A chalice is defined as a sacramental wine cup used at Mass. The accompanying plate to hold the sacramental bread is termed a paten. As ordained by the rubrics, a chalice should have a bowl of sufficient capacity for the wine, a foot large enough to enable it to stand firmly, and a stem with a knop to ensure a firm grip between the index, middle fingers and the thumb.
Many of the late medieval chalices are now composite, i.e. made up of parts of two or even three different vessels (Buckley). This is accounted for by the fact that chalices, in general, are made in three separate parts, viz., the bowl, the stem with the knop, and the foot. These are "assembled" and held together by means of screwed sockets. Quite easily then, the components of different vessels may be interchanged. Or again the bowl may have become so much worn by frequent purifying that it was necessary to replace it by a new one.
The chalice is normally crafted in silver, and the bowl is gilt internally. It is perhaps surprising to find relatively poor rural communities using vessels fashioned from precious metals, rather than baser materials. This was primarily due to a number of pronouncements issued from Councils and Synods since the ninth century. Base metals (such as wood, stone, earthenware, horn, copper, bronze and lead) were not deemed adequate since the chalice was one of the most sacred possessions of the parish church. Pewter was borderline for many years, primarily because of the wide variety of alloys which could legitimately be termed pewter. Whilst Fine Pewter was almost pure tin with a small quantity of hardening agent (such as copper, bismuth or antimony), Lay Pewter could comprise as little as three quarters tin and one quarter lead (Hatcher & Barker). The latter low grade of pewter probably prompted the authorities to decree that pewter chalices were not to be consecrated because they induced nausea (lead poisoning), and the use of pewter chalices was generally restricted to ceremonial burial with bishops, consequently known as Coffin Chalices.
The Company of Goldsmiths in Dublin was organised in 1637, and were granted a royal charter on 22nd December of that year (Wyse Jackson). Hall marks were introduced in 1638, but are not usually found on the earlier pieces of Irish altar plate, and only become widespread in the eighteenth century (Buckley). In the absence of hall marks, most chalices may be dated by style, since examples of each style bear inscriptions recording the benefactor and the date of the donation.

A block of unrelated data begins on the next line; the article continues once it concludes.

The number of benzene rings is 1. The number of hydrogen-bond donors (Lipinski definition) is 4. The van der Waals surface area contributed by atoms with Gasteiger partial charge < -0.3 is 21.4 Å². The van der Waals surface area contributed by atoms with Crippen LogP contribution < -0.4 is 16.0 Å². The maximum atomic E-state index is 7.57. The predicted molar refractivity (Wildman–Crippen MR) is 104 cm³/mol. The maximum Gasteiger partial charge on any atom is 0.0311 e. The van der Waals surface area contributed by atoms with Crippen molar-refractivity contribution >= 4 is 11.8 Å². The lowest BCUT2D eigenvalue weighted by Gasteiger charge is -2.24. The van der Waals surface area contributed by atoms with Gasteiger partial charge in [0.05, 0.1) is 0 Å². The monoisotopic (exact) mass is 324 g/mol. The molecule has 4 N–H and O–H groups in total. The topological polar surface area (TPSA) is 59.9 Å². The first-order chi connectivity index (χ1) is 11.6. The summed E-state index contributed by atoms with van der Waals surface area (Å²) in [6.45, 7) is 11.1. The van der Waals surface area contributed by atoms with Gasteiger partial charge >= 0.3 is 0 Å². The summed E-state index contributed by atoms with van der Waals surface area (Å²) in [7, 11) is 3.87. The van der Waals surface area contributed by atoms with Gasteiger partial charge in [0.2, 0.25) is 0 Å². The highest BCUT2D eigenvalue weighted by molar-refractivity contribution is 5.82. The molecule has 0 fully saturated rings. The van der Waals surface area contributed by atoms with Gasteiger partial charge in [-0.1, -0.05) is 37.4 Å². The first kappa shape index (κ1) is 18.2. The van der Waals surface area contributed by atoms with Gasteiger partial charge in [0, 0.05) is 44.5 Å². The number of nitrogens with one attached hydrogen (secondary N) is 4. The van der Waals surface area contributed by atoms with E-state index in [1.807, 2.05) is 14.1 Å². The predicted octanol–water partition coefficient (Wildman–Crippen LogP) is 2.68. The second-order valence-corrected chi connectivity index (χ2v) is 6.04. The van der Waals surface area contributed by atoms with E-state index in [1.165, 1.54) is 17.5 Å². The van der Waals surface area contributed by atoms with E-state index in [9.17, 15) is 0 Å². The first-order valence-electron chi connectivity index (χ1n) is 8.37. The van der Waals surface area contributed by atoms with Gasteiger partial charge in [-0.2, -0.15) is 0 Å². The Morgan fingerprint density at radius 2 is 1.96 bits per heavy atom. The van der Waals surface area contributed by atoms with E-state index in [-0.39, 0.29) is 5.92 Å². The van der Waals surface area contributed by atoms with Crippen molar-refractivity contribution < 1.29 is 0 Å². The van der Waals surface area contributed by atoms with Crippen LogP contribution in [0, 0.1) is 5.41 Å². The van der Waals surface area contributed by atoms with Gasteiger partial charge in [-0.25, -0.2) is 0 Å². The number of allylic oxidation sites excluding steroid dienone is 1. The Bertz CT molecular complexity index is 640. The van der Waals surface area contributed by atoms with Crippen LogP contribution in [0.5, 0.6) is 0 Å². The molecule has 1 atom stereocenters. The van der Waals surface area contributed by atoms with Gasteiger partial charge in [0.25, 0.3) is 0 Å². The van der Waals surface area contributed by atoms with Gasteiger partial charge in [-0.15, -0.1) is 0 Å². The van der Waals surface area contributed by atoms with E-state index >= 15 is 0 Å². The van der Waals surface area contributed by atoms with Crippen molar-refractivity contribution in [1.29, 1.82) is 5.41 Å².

The present shape of chalice has been developed over a period of centuries. Chalices of the early period, such as the Ardagh and Derrynaflan chalices, were double-handled, short-stemmed and rather squat, with a shallow bowl and a circular foot. The development of the conventional chalice as we know it today can be traced back to the thirteenth century, and the design belongs to the Norman and Gothic traditions of western Europe (Wyse Jackson).
Around 1320, the rubric of turning down the chalice on its side on the paten after the celebrant had drunk the purificatory water was established, and a hexagonal base was adopted to prevent the chalices from rolling on the altar table (Buckley).
This rubric also prompted modifications to the bowl. The early chalices generally had hemispherical bowls which prevented the ablution from completely draining off. The bowl was then given a conical or parabolic outline which facilitated the draining. This alteration undoubtedly resulted in the deliberate destruction of many early chalices as obsolete (Egan).
The stem grew taller, and the decorated knop more significant. The fluted or writhen knop of the fourteenth century became lobed in the fifteenth century, and was often chased with angel's heads, lozenges or quatrefoil flowers.
The early hexagonal foot had incurved sides, a form which lasted well into the fifteenth century. Around 1490, the points of the incurved hexagonal base tended to be ornamented by crescent or foliage finials (Clayton). Soon after 1500, the hexafoil foot made its appearance and endured as late as the seventeenth century when the octofoil foot became popular. The foot is almost invariably the most important component, from the historical point of view, since it was around the lower part of it that it was customary to engrave the dedicatory inscription, including the name of the donor and the date.
Only a small proportion of Irish chalices are accompanied by patens, and of these but a very few can with certainty be claimed to have been made for the chalices with which they are associated (Buckley).
The Flannery Clan (Clann Fhlannabhra) held its inaugural Clan Gathering in Dublin on the August Bank Holiday weekend 2000. The highlight of the festive weekend was the presence of both chalices, which were generously loaned by their respective custodians. The chalices were the focal point of the heritage exhibition, and were used in the Clan Mass concelebrated by Fr. Austin Flannery OP and Fr. Michael Flannery PP Inverin (see photo below).
It is remarkable that these precious artefacts, with a combined age of nearly two thirds of a millennium, should spring to life to inspire the current generation of the Flannery Clan. We wish to record our profound debt of gratitude to their custodians, Dr. Thomas A. Finnegan, Bishop of Killala, and Fr. Cathal Geraghty, PP Loughrea, for their kind permission to borrow the chalices. Thanks are also due to Robert M. Chapple M.A., and Colleen Flannery, for bringing the existence of the two artefacts to the attention of the Flannery Clan.